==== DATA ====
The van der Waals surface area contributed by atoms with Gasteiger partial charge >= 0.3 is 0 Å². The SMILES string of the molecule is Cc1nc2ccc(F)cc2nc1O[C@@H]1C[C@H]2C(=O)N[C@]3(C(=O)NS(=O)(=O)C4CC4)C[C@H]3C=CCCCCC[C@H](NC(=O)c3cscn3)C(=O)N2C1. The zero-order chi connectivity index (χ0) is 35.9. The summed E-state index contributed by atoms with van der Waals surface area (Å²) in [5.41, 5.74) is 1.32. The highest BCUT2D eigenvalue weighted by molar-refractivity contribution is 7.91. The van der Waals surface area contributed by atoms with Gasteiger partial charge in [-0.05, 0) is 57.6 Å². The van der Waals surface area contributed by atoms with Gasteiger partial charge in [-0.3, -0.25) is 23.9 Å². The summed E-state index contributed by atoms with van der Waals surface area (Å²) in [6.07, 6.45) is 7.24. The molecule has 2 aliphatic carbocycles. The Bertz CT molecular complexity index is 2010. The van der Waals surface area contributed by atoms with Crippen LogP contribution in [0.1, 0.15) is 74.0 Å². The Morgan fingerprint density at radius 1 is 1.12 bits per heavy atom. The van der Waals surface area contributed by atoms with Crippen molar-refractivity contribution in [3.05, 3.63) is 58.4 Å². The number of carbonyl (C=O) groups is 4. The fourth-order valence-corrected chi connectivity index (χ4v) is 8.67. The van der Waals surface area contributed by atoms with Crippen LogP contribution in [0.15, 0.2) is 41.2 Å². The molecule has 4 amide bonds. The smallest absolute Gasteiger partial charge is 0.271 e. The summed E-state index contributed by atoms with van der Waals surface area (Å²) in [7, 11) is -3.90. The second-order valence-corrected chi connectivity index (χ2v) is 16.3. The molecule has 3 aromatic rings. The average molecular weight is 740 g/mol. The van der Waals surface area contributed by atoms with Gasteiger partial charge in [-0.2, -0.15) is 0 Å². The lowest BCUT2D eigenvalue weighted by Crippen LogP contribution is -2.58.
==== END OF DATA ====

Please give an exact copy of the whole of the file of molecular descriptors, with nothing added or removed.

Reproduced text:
The van der Waals surface area contributed by atoms with Gasteiger partial charge >= 0.3 is 0 Å². The SMILES string of the molecule is Cc1nc2ccc(F)cc2nc1O[C@@H]1C[C@H]2C(=O)N[C@]3(C(=O)NS(=O)(=O)C4CC4)C[C@H]3C=CCCCCC[C@H](NC(=O)c3cscn3)C(=O)N2C1. The zero-order chi connectivity index (χ0) is 35.9. The summed E-state index contributed by atoms with van der Waals surface area (Å²) in [5.41, 5.74) is 1.32. The highest BCUT2D eigenvalue weighted by molar-refractivity contribution is 7.91. The van der Waals surface area contributed by atoms with Gasteiger partial charge in [-0.05, 0) is 57.6 Å². The van der Waals surface area contributed by atoms with Gasteiger partial charge in [-0.3, -0.25) is 23.9 Å². The summed E-state index contributed by atoms with van der Waals surface area (Å²) in [6.07, 6.45) is 7.24. The molecule has 2 aliphatic carbocycles. The Bertz CT molecular complexity index is 2010. The van der Waals surface area contributed by atoms with Crippen LogP contribution in [0.1, 0.15) is 74.0 Å². The Morgan fingerprint density at radius 1 is 1.12 bits per heavy atom. The van der Waals surface area contributed by atoms with Crippen molar-refractivity contribution in [3.05, 3.63) is 58.4 Å². The number of carbonyl (C=O) groups is 4. The fourth-order valence-corrected chi connectivity index (χ4v) is 8.67. The van der Waals surface area contributed by atoms with Crippen LogP contribution in [0.15, 0.2) is 41.2 Å². The molecule has 4 amide bonds. The smallest absolute Gasteiger partial charge is 0.271 e. The summed E-state index contributed by atoms with van der Waals surface area (Å²) in [7, 11) is -3.90. The second-order valence-corrected chi connectivity index (χ2v) is 16.3. The molecule has 3 aromatic rings. The average molecular weight is 740 g/mol. The van der Waals surface area contributed by atoms with Gasteiger partial charge in [-0.2, -0.15) is 0 Å². The lowest BCUT2D eigenvalue weighted by Crippen LogP contribution is -2.58.